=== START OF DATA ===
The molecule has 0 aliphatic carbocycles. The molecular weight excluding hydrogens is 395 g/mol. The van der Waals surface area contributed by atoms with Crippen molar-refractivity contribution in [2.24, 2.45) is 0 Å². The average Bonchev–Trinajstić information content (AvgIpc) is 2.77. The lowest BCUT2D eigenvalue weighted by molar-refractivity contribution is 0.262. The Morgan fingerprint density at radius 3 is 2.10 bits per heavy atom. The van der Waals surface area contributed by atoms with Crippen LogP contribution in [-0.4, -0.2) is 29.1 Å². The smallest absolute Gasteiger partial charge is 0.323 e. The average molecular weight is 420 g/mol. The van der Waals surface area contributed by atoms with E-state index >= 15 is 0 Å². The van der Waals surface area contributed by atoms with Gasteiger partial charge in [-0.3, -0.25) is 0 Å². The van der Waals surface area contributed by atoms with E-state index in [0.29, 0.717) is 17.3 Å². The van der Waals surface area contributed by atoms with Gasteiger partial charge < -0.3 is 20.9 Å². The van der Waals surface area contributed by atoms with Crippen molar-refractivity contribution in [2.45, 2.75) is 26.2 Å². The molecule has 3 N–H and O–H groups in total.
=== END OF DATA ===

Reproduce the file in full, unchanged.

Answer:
The molecule has 0 aliphatic carbocycles. The molecular weight excluding hydrogens is 395 g/mol. The van der Waals surface area contributed by atoms with Crippen molar-refractivity contribution in [2.24, 2.45) is 0 Å². The average Bonchev–Trinajstić information content (AvgIpc) is 2.77. The lowest BCUT2D eigenvalue weighted by molar-refractivity contribution is 0.262. The Morgan fingerprint density at radius 3 is 2.10 bits per heavy atom. The van der Waals surface area contributed by atoms with Crippen LogP contribution in [-0.4, -0.2) is 29.1 Å². The smallest absolute Gasteiger partial charge is 0.323 e. The average molecular weight is 420 g/mol. The van der Waals surface area contributed by atoms with E-state index >= 15 is 0 Å². The van der Waals surface area contributed by atoms with Gasteiger partial charge in [-0.3, -0.25) is 0 Å². The van der Waals surface area contributed by atoms with E-state index in [0.29, 0.717) is 17.3 Å². The van der Waals surface area contributed by atoms with Gasteiger partial charge < -0.3 is 20.9 Å². The van der Waals surface area contributed by atoms with Crippen molar-refractivity contribution in [2.45, 2.75) is 26.2 Å². The molecule has 3 N–H and O–H groups in total.